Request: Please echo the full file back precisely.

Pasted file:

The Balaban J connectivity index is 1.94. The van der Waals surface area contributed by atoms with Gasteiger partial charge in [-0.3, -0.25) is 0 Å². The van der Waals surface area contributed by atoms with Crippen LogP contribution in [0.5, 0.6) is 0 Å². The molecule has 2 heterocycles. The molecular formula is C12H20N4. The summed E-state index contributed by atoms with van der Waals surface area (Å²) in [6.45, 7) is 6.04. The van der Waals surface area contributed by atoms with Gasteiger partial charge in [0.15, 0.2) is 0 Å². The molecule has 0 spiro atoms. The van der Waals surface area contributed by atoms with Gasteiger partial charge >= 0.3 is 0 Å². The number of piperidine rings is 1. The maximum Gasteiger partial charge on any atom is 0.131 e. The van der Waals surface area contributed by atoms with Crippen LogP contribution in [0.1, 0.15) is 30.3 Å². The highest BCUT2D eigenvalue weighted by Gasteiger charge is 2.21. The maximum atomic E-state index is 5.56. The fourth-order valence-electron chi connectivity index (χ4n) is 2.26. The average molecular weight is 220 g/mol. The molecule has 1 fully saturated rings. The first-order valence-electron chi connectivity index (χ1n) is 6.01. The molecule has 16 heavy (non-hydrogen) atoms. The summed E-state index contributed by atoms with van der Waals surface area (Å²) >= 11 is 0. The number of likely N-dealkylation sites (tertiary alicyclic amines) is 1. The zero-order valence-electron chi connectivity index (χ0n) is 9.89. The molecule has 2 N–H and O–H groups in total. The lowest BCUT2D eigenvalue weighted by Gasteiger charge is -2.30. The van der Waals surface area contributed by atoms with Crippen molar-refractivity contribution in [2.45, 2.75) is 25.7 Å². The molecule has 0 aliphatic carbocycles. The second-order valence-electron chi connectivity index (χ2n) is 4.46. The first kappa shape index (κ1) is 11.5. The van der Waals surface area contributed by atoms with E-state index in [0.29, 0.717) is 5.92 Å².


The Balaban J connectivity index is 1.94. The van der Waals surface area contributed by atoms with Gasteiger partial charge in [-0.3, -0.25) is 0 Å². The van der Waals surface area contributed by atoms with Crippen LogP contribution in [0.5, 0.6) is 0 Å². The molecule has 2 heterocycles. The molecular formula is C12H20N4. The summed E-state index contributed by atoms with van der Waals surface area (Å²) in [6.45, 7) is 6.04. The van der Waals surface area contributed by atoms with Gasteiger partial charge in [0.15, 0.2) is 0 Å². The molecule has 0 spiro atoms. The van der Waals surface area contributed by atoms with Gasteiger partial charge >= 0.3 is 0 Å². The number of piperidine rings is 1. The maximum Gasteiger partial charge on any atom is 0.131 e. The van der Waals surface area contributed by atoms with Crippen LogP contribution in [0.1, 0.15) is 30.3 Å². The highest BCUT2D eigenvalue weighted by Gasteiger charge is 2.21. The maximum atomic E-state index is 5.56. The fourth-order valence-electron chi connectivity index (χ4n) is 2.26. The average molecular weight is 220 g/mol. The molecule has 1 fully saturated rings. The first-order valence-electron chi connectivity index (χ1n) is 6.01. The molecule has 16 heavy (non-hydrogen) atoms. The summed E-state index contributed by atoms with van der Waals surface area (Å²) >= 11 is 0. The number of likely N-dealkylation sites (tertiary alicyclic amines) is 1. The zero-order valence-electron chi connectivity index (χ0n) is 9.89. The molecule has 2 N–H and O–H groups in total. The lowest BCUT2D eigenvalue weighted by Gasteiger charge is -2.30. The van der Waals surface area contributed by atoms with Crippen molar-refractivity contribution in [2.45, 2.75) is 25.7 Å². The molecule has 0 aliphatic carbocycles. The second-order valence-electron chi connectivity index (χ2n) is 4.46. The first kappa shape index (κ1) is 11.5. The van der Waals surface area contributed by atoms with E-state index in [0.29, 0.717) is 5.92 Å².